Since 1840, several foreign countries have set up their own Banks for issuing currency notes in China.

 Bank notes issued by foreign Banks in 1900 (Hong Kong & Shanghai Banking Corporation - a five dollars note issued from Shanghai) and 1907 (Deutsche Asiatische Bank - a 20 tael note issued from Peking).

A five dollars Bank Note issued by the Chartered Bank of India, Australia & China in Hong Kong in 1918. (For more on Coins and currency of Hong Kong, please click here ).

A 100 dollars  note issued by the International Banking Corporation.

These gold coins are from the period of Khusro II (590-628 A.D).

These gold coins are from the period of Hormazd IV (579-590).

This plaque tells us that the early Kushan coinage was influenced by Greek and Roman mints having Greek lettering  and Gods (1 - 3 A.D.). By the end of the first century , in the reign of Kushan King Vima Kadphises, the Kushans had their own mint which showed the King standing on the obverse and Shiva, the destroyer (in the Hindu Trilogy) standing with "Nandi" the Bull, (which was used as his Ride).

Coins of Kujula Kadphises.


 Gold and copper coins issued during the reign of Vasudeva during the Kushano - Sassanian period (230-400 A.D.).The plaque given below tells us that in the 3rd century, the Sassanians defeated the Kushans and the Kushan territories were given in the charge of a Sassanian prince. Nevertheless, (as shown above), the coinage still continued to be issued in the Kushan tradition with the King Vasu Deva standing in a stately pose on the obverse, while  on the reverse was an image of Shiva (the destroyer in the Hindu trilogy) standing with "Nandi" the bull (his ride) on the reverse of the coins.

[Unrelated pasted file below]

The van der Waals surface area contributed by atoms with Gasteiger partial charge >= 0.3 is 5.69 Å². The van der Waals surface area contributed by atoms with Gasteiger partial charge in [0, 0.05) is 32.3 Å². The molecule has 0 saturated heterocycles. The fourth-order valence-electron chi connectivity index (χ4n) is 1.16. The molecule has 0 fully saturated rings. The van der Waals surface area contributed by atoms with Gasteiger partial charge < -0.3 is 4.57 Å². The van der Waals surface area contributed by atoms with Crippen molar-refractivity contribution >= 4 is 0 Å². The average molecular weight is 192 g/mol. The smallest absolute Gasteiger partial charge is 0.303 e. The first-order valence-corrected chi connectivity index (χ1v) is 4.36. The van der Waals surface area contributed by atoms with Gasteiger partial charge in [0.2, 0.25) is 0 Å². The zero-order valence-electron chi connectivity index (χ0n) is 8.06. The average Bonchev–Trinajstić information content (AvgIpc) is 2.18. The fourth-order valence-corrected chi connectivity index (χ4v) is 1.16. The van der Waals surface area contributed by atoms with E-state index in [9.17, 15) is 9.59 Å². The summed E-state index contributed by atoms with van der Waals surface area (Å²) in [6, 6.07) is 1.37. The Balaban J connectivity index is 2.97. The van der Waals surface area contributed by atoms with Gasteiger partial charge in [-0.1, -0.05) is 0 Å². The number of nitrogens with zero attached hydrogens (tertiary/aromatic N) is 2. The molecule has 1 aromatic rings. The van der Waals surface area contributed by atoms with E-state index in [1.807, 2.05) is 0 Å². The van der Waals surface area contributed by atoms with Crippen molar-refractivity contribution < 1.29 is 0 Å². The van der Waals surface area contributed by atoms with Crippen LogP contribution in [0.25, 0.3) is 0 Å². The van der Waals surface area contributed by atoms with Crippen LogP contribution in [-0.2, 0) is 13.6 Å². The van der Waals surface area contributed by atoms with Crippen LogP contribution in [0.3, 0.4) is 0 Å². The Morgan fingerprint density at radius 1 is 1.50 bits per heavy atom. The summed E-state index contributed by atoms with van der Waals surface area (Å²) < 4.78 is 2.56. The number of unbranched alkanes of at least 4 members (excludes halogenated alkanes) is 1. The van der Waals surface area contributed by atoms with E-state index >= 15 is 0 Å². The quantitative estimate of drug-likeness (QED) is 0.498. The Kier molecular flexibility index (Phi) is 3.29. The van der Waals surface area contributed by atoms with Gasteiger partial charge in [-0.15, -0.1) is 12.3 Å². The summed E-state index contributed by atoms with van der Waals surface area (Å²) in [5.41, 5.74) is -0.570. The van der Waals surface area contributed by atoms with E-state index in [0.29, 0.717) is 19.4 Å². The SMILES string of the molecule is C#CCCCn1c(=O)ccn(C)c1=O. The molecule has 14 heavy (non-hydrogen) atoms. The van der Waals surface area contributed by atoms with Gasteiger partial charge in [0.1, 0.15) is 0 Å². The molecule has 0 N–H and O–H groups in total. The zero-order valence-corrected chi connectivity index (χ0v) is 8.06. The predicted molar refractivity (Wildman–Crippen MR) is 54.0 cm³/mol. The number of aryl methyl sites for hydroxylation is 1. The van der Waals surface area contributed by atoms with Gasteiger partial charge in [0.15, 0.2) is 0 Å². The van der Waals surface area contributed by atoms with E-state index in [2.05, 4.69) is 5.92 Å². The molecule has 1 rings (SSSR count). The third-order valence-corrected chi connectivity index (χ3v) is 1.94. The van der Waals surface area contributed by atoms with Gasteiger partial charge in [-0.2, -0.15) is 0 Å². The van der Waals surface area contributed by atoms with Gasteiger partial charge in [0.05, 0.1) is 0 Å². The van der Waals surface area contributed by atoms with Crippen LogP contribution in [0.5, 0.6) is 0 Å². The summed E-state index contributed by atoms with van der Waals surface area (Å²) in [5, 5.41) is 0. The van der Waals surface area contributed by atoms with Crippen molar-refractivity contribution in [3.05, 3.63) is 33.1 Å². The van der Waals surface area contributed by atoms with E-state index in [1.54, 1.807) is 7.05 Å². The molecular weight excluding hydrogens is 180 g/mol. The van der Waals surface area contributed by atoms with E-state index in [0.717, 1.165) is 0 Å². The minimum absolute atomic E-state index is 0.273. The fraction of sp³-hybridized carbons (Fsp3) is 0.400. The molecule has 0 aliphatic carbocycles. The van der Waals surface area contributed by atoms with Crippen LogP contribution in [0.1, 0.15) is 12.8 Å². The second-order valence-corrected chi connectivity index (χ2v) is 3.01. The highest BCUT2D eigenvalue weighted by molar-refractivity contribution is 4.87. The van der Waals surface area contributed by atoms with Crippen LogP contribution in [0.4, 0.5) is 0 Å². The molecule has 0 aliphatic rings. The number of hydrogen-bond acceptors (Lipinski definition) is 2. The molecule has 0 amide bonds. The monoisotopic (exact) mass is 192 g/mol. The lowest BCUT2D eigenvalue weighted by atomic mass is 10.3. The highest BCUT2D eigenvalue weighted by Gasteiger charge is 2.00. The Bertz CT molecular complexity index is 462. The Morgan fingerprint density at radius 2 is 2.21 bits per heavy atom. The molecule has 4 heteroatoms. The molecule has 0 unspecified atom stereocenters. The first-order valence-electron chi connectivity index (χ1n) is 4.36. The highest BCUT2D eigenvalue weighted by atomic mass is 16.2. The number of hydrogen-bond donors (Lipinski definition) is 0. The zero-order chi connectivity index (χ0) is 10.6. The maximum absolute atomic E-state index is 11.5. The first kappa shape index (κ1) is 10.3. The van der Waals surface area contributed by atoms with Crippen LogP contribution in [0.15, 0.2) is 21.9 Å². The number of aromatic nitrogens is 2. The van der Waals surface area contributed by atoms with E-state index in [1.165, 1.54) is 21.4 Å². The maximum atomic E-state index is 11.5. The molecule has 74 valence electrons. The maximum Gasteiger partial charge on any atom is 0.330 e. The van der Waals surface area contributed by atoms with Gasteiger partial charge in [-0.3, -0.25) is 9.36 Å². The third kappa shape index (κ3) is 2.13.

Later when the Sassanians were defeated by an Islamic power, silver coinage of the Sassanian King (now a vassal state) was in circulation, although the governor's name and year of issue etc. was mentioned in Arabic.

 An exhibit of coins issued during the time of Ardashir Kushanshah I.

Gold and copper coins of Kanishka II, showing the standing King  on the obverse.


Gold coins of Kanishka III with the standing King  on the obverse.

Gold coins minted during the Gandhara period.

More gold coins from the Gandhara period. Notice that the edges have been smoothed out into round shapes.

Gold coins of Vasishka.

Gold coins issued in the Magadha kingdom (7-4 B.C.).

Gold coins issued in the Kosala kingdom (7-5 B.C.).